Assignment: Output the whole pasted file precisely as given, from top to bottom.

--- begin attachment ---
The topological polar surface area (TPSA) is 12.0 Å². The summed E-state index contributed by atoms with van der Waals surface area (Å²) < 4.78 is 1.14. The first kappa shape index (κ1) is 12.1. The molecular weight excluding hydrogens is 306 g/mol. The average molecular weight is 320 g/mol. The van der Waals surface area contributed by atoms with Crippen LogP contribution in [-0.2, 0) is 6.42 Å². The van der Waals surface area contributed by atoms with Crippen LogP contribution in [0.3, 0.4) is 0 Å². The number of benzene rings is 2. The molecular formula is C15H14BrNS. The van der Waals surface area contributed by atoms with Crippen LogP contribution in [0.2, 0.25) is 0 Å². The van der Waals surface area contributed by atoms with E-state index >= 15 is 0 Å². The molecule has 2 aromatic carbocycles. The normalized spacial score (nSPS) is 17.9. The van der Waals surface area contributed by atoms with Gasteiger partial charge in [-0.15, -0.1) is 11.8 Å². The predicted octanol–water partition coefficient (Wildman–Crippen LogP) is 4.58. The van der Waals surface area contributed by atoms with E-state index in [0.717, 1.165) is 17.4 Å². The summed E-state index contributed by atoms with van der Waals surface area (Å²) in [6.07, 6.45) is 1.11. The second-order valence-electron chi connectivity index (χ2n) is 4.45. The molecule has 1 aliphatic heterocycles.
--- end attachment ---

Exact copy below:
The topological polar surface area (TPSA) is 12.0 Å². The summed E-state index contributed by atoms with van der Waals surface area (Å²) < 4.78 is 1.14. The first kappa shape index (κ1) is 12.1. The molecular weight excluding hydrogens is 306 g/mol. The average molecular weight is 320 g/mol. The van der Waals surface area contributed by atoms with Crippen LogP contribution in [-0.2, 0) is 6.42 Å². The van der Waals surface area contributed by atoms with Crippen LogP contribution in [0.3, 0.4) is 0 Å². The number of benzene rings is 2. The molecular formula is C15H14BrNS. The van der Waals surface area contributed by atoms with Crippen LogP contribution in [0.2, 0.25) is 0 Å². The van der Waals surface area contributed by atoms with E-state index >= 15 is 0 Å². The molecule has 2 aromatic carbocycles. The normalized spacial score (nSPS) is 17.9. The van der Waals surface area contributed by atoms with Gasteiger partial charge in [-0.15, -0.1) is 11.8 Å². The predicted octanol–water partition coefficient (Wildman–Crippen LogP) is 4.58. The van der Waals surface area contributed by atoms with E-state index in [0.717, 1.165) is 17.4 Å². The summed E-state index contributed by atoms with van der Waals surface area (Å²) in [6.07, 6.45) is 1.11. The second-order valence-electron chi connectivity index (χ2n) is 4.45. The molecule has 1 aliphatic heterocycles.